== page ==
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Vanderbilt well represented at first National Conference for Medical Student Mental Health

Posted by on Monday, September 30, 2019 in Life in the MSTP, Science Advocacy .

by Maxwell Roeske (G2)

Recent studies have demonstrated that 28% of medical students are depressed1, and 33% meet criteria for anxiety2. These staggeringly high prevalence rates are concerning to not only current medical students, but also residents, mental health professionals, medical school administrators and faculty. To address these issues, the inaugural National Conference for Medical Student Mental Health and Well-Being was hosted by Weill Cornell Medicine in mid-September. Vanderbilt MSTP was well-represented by Lizzie Flook (G3), Maxwell Roeske (G2) and Thao Le (G2). This event was the first ever comprehensive, multidisciplinary forum to examine mental health needs of medical students. The conference brought together students, faculty, administrators, and leading experts in this field to better understand the causes of psychological distress in the medical student population. The first day included talks by basic scientists explaining the neuroscience behind these issues, mental health professionals discussing data they have collected from their own communities, and medical school administrators, including a NBME representative weighing the pros and cons of different medical school curricula and standardized exams.

During the second day, the group sought to identify new and improved strategies for detection, treatment, and prevention of mental illness and foster innovative methods for greater resilience and well-being that can be implemented nationally in our medical schools. Vanderbilt was represented by the largest number of students, including three MSTP students. We were also approached by students from other institutions for questions about our nationally recognized Wellness program, citing specifics such as our college system. The wellness culture at Vanderbilt has flourished because of the support from our Deans and administrators, including our MSTP Leadership Team. However, there is still more work to be done. Very little research has looked at the rates of psychological distress specifically in physician-scientists, and it is obvious we are not immune from the difficulties of this training process. The Wellness Committee is excited to implement new ideas and interventions discussed at this conference here at Vanderbilt.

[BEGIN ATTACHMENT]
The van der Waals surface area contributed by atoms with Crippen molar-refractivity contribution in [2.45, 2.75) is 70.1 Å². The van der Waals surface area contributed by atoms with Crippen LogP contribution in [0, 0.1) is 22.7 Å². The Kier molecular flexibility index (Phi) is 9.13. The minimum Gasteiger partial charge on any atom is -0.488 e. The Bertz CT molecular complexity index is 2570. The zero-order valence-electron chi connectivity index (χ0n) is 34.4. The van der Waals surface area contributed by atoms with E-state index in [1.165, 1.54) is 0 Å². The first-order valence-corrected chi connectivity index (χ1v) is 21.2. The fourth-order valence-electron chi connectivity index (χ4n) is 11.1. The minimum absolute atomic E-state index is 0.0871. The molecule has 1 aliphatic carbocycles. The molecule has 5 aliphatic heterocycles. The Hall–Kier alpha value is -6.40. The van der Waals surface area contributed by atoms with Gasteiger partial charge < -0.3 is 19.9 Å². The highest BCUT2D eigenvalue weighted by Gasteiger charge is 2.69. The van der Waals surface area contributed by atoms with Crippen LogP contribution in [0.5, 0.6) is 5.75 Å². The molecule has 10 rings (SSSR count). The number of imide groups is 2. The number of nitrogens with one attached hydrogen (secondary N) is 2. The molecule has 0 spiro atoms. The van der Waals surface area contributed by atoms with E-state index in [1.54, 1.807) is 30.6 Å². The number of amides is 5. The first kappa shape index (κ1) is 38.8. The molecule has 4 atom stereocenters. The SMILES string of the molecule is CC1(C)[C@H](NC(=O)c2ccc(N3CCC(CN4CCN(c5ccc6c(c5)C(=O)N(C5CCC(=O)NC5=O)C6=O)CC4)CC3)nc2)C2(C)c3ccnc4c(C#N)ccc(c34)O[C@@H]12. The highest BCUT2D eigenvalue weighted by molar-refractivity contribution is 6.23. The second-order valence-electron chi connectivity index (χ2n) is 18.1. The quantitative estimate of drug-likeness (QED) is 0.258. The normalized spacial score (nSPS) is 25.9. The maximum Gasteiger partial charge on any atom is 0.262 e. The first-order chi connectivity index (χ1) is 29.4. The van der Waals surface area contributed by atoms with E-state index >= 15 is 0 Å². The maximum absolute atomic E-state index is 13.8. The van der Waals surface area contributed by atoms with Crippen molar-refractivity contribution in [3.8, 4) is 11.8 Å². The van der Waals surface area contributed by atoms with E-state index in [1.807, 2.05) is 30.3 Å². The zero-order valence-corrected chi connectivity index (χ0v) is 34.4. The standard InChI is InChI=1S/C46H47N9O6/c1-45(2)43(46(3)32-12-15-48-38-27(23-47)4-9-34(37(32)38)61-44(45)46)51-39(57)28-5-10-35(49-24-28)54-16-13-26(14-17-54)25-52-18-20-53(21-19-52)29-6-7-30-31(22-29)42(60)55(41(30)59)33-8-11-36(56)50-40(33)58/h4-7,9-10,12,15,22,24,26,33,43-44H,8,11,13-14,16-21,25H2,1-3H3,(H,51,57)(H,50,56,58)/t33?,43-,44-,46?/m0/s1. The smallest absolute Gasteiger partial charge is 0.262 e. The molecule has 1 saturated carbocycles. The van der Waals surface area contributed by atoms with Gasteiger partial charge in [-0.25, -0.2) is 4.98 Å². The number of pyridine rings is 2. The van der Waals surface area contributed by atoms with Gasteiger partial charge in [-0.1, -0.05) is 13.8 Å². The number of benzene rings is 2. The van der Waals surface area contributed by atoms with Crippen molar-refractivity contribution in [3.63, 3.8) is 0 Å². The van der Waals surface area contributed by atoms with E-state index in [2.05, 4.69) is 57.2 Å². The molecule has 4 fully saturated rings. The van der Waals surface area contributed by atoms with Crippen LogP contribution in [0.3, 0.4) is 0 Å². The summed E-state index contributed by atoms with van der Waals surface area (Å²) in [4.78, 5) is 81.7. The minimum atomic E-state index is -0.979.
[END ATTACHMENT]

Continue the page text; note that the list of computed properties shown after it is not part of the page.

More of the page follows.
1. Puthran R, Zhang MW, Tam WW, Ho RC. Prevalence of depression amongst medical students: a meta-analysis. Med Educ. 2016;50(4):456–468.
  2. Quek TT, Tam WW, Tran BX, Zhang M, Zhang Z, Ho CS, Ho RC. The global prevalence of anxiety among medical students: a meta-analysis. Int J Environ Res Public Health. 2019;16(15):2735.